No, freedom isn’t free.

I watched the flag pass by one day,
It fluttered in the breeze.

A young Marine saluted it,
And then he stood at ease..

I looked at him in uniform
So young, so tall, so proud,
With hair cut square and eyes alert
He’d stand out in any crowd.

I thought how many men like him
Had fallen through the years.
How many died on foreign soil
How many mothers’ tears?

How many pilots’ planes shot down?
How many died at sea
How many foxholes were soldiers’ graves?
No, freedom isn’t free.

I heard the sound of Taps one night,
When everything was still,
I listened to the bugler play
And felt a sudden chill.
I wondered just how many times
That Taps had meant “Amen,”

When a flag! had draped a coffin.
Of a brother or a friend.

I thought of all the children,
Of the mothers and the wives,
Of fathers, sons and husbands
With interrupted lives.

I thought about a graveyard
At the bottom of the sea

Of unmarked graves in Arlington.
No, freedom isn’t free.


One Response to “No, freedom isn’t free.”

  1. olotliny Says:

    More honest words were never written…Freedom is… NOT FREE! We at Operation Love Our Troops do know this first hand! Up close and personal we all have been touched by the horrors of war. When it hits home, even though we all know it is a price the country pays for the life style we enjoy, it is a shock! We are the prisoners of FEAR…..

    Mothers who kiss their children goodbye as they go off to war don’t sleep well. Husbands & Wives put on a brave face and hold their babies tighter. All family members jump at the sound of the door bell… Fear answering the phone any time of day if they don’t recognize the number on the caller ID. They run to the mailbox as the mailman approaches each day….”Emailitis” controls the subconscious and it is hard for the loved ones of a deployed member of the military to stop checking the inbox every hour! They all watch the news to catch a glimpse perhaps of their child, spouse, or loved one hoping to see a healthy scene and dread hearing of an attack where their spouse, child, orsibling is deployed to. Days are stressful, nights unending…Everything feels worse in the dark of night. Holidays are almost unbearable, but as a wise man said…”Hope springs ETERNAL”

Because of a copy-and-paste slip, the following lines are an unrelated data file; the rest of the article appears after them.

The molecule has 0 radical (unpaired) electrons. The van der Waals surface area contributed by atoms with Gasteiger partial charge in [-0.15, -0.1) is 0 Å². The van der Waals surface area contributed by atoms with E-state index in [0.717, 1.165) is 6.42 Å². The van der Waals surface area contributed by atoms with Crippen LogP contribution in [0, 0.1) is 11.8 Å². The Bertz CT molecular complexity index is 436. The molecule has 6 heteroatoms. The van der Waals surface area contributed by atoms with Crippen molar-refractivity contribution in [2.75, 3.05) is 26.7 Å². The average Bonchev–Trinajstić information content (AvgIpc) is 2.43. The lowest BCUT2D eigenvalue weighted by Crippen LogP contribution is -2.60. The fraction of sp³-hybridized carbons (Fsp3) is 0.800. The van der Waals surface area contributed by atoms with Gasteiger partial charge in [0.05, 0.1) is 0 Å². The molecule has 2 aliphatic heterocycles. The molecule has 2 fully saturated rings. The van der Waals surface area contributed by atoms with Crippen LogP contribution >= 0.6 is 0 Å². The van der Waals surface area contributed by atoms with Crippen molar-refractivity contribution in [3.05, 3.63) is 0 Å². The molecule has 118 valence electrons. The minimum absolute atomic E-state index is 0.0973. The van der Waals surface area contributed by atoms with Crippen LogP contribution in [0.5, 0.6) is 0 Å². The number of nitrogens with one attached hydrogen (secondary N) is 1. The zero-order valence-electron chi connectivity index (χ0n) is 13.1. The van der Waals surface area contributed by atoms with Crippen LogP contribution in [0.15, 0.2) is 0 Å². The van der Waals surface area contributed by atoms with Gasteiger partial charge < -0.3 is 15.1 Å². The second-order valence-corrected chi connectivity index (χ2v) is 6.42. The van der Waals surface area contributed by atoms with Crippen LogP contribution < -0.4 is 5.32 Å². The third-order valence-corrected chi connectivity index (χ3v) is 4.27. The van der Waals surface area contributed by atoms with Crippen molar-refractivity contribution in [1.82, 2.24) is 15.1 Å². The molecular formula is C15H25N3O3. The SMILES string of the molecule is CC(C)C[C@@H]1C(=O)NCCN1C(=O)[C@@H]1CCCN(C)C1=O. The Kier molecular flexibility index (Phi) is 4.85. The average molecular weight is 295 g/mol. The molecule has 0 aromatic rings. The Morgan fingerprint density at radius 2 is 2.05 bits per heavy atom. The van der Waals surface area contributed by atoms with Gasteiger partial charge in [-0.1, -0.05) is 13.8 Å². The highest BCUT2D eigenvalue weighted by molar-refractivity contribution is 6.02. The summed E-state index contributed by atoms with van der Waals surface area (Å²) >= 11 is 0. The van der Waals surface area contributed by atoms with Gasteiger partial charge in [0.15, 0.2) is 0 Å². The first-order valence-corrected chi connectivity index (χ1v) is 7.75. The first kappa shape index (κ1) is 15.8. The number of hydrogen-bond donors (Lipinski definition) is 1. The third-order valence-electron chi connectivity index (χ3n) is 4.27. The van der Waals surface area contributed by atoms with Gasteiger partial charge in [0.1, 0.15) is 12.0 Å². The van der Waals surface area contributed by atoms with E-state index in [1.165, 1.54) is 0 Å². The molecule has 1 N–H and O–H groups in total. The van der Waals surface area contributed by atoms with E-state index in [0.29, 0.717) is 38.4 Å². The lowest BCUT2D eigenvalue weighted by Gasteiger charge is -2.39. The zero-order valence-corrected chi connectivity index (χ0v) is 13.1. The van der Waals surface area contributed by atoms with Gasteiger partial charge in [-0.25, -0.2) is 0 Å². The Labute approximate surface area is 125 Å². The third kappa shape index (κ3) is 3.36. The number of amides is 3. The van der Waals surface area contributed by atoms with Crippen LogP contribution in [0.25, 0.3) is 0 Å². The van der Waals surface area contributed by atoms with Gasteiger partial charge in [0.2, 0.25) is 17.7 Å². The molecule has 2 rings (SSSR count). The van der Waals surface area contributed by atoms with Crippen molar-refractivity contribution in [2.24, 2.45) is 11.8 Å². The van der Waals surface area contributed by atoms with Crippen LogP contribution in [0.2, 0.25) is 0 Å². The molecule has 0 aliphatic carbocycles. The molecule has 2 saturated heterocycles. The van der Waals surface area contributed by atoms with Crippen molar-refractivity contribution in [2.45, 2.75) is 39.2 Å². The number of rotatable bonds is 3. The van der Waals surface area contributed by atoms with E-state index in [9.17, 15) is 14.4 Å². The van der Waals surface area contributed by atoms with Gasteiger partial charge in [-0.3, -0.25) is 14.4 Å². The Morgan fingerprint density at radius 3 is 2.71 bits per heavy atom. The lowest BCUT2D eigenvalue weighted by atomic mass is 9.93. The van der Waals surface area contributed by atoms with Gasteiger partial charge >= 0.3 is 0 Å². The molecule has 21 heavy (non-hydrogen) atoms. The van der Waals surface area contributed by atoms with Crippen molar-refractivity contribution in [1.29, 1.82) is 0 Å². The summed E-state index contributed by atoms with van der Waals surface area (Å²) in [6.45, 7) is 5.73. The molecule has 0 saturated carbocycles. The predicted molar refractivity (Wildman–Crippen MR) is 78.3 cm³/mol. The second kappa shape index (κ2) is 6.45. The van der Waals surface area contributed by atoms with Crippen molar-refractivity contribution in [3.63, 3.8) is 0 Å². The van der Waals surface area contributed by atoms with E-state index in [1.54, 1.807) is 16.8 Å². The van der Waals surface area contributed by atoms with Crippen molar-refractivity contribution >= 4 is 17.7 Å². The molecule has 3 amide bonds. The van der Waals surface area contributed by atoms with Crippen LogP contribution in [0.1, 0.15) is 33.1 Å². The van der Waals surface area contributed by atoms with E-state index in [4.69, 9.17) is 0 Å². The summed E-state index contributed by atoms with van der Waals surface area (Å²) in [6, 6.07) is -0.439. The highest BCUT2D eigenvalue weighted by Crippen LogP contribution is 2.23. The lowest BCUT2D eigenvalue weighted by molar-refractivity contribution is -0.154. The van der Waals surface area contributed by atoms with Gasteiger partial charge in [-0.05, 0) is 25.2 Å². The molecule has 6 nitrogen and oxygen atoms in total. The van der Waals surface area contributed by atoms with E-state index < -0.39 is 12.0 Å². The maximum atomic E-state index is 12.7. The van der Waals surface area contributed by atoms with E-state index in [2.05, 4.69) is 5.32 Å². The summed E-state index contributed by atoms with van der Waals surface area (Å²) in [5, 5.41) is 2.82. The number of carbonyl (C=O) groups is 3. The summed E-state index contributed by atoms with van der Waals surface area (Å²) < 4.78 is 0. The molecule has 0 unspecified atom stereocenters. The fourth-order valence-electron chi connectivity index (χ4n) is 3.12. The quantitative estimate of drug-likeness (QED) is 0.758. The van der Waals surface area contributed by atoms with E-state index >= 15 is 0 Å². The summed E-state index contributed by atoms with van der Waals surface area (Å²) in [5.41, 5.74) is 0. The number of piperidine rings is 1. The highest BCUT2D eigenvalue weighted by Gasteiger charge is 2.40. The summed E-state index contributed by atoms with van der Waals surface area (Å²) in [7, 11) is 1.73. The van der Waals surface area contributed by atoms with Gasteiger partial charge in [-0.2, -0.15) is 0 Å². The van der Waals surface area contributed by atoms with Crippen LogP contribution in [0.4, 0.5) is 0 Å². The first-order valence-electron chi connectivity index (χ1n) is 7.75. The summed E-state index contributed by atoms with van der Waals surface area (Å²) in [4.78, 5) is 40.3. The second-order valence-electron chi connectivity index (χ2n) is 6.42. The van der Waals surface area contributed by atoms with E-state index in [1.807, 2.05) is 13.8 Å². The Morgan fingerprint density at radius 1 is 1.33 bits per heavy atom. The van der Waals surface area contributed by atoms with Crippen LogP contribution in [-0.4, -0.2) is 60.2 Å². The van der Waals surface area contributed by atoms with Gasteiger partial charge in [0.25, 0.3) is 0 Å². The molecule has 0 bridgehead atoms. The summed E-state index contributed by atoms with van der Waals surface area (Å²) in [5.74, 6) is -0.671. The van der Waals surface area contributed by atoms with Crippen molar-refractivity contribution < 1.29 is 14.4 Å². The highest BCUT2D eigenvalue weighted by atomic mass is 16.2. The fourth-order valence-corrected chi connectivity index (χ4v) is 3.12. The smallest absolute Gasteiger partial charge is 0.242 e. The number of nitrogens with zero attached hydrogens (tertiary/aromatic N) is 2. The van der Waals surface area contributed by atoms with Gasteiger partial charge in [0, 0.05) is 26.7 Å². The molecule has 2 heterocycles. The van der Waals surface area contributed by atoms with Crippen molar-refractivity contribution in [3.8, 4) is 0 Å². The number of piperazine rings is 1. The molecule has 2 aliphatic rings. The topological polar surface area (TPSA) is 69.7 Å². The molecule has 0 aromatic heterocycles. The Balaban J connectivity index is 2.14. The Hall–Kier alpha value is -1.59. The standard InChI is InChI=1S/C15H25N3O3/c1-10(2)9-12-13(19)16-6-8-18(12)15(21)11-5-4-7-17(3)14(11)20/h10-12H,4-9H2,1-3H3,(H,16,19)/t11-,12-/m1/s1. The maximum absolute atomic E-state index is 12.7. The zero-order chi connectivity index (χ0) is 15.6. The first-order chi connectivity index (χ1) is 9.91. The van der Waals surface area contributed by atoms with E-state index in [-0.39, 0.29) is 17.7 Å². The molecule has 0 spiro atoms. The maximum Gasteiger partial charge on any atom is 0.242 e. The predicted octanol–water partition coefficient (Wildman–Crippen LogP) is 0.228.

Everyone here at home deals differently with the nervous anticipation of the fate of those they have been seperated from in the line of duty. We all pray and visualize the safe return of our heros to our American soil once again.

    For the members of Operation love Our Troops the work we do helps us ease the pain as we know we are making a difference. The letters and calls and emails from the Troops tell us they appreciate knowing we care. The Troops NEED TO KNOW they are thought of, supported, respected and loved. The little things we send them let them know we understand the sacrifices they make so we can continue to live the American way of life, The Freedom to Speak, The opportunity to pursue the goals we have set for our families, and to feel safe in our homes, schools and in our place of work each day.

    Each time America sends their sons and daughters off to war we hope and pray this will be the last time Americans must put their lives on the line in the name of Freedom…Parents and Grandparents look at their children and grandkids and wonder…”What kind of world will they live in as adults?” And we are afraid….

    We will do all that we are able here at Operation Love Our Troops to boost the morale of the troops and send good thoughts with positive energy, love and appreciation to all we can in the Middle East…And we are NOT going to stop until they ALL come “home.”

    Kathy Belanger, volunteer OLOT

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